The aerial view is stunning. Dry, barren and parched desert landscape blends into sheer rocky terrain that scales into jagged and desolate mountains which give way to the shimmering blue waters of the Arabian Sea. Gwadar’s deep water port, garlanded with its giant red cranes, overlooks this striking vista. Initial work here had started in 2002 under the direction of the then president Gen Pervez Musharraf. The port was expected to attract shipping traffic to and from the Persian Gulf. It was also envisioned as the preferred port for goods en route to the sea from China and Central Asia transported through road arteries traversing through the length of Pakistan. Progress over the years, however, has been slow. Today there is greater focus to speed up the development of the port and its related facilities. One reason is the rapid pace at which the China-Pakistan Economic Corridor (CPEC) is unfolding.

Read | CPEC to bring peace, prosperity to Balochistan: minister

As per official briefings, work on highways that constitute CPEC projects is under way at a fair pace. Travelling on a few such roads in this region shows that infrastructure development is a state priority. In the next few years, most major population centres of southern Balochistan will be connected to each other through highways while Balochistan itself will become much more accessible from upcountry via international standard motorways.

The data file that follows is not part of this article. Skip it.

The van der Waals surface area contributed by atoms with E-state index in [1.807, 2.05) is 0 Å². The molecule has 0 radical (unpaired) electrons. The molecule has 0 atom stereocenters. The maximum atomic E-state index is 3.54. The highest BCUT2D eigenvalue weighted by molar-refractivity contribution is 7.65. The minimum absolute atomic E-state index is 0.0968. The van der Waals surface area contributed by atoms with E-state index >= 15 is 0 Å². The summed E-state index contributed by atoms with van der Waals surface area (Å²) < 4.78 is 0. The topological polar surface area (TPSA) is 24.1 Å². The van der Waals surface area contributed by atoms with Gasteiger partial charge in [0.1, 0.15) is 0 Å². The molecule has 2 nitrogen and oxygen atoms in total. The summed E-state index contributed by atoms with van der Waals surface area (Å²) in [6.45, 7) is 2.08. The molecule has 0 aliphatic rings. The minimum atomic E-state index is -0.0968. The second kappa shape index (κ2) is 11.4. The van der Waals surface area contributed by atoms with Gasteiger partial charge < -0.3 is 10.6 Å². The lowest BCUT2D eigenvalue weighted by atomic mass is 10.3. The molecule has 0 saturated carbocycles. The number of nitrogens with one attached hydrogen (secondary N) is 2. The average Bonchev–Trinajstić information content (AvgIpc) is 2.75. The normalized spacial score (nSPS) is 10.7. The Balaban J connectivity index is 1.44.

CPEC has enhanced the importance of Gwadar port. But some issues are holding back the port from utilising its full potential. Electricity shortage is the major problem. Currently, Wapda provides no electricity here and 85MW electricity is bought from Iran. A power plant is being put up that will produce 300MW electricity. This will be more than enough for Gwadar and the industry that is expected to be set up here. But this power plant will not be completed before the end of 2022.